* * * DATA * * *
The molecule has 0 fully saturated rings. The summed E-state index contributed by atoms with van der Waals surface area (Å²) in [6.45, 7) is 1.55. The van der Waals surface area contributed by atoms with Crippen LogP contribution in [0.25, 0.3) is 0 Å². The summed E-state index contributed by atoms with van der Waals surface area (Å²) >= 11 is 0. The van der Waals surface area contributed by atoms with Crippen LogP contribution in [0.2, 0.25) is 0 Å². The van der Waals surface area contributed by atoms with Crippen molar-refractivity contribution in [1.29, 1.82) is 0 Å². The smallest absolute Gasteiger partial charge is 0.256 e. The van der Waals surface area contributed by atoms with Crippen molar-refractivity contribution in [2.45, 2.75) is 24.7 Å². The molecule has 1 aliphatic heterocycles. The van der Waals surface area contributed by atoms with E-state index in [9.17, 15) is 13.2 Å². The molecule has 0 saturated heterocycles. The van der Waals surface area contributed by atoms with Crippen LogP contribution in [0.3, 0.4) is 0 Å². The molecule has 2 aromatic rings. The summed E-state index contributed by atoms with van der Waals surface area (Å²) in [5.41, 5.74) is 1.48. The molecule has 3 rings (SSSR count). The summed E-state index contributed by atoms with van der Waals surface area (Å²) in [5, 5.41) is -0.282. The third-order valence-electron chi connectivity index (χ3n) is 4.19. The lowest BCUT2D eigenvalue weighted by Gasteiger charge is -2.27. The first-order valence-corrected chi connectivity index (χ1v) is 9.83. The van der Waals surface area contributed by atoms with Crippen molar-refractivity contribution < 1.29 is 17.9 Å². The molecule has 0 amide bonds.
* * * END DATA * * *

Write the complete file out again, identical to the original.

The molecule has 0 fully saturated rings. The summed E-state index contributed by atoms with van der Waals surface area (Å²) in [6.45, 7) is 1.55. The van der Waals surface area contributed by atoms with Crippen LogP contribution in [0.25, 0.3) is 0 Å². The summed E-state index contributed by atoms with van der Waals surface area (Å²) >= 11 is 0. The van der Waals surface area contributed by atoms with Crippen LogP contribution in [0.2, 0.25) is 0 Å². The van der Waals surface area contributed by atoms with Crippen molar-refractivity contribution in [1.29, 1.82) is 0 Å². The smallest absolute Gasteiger partial charge is 0.256 e. The van der Waals surface area contributed by atoms with Crippen molar-refractivity contribution in [2.45, 2.75) is 24.7 Å². The molecule has 1 aliphatic heterocycles. The van der Waals surface area contributed by atoms with E-state index in [9.17, 15) is 13.2 Å². The molecule has 0 saturated heterocycles. The van der Waals surface area contributed by atoms with Crippen LogP contribution in [0.3, 0.4) is 0 Å². The molecule has 2 aromatic rings. The summed E-state index contributed by atoms with van der Waals surface area (Å²) in [5.41, 5.74) is 1.48. The molecule has 3 rings (SSSR count). The summed E-state index contributed by atoms with van der Waals surface area (Å²) in [5, 5.41) is -0.282. The third-order valence-electron chi connectivity index (χ3n) is 4.19. The lowest BCUT2D eigenvalue weighted by Gasteiger charge is -2.27. The first-order valence-corrected chi connectivity index (χ1v) is 9.83. The van der Waals surface area contributed by atoms with Crippen molar-refractivity contribution < 1.29 is 17.9 Å². The molecule has 0 amide bonds.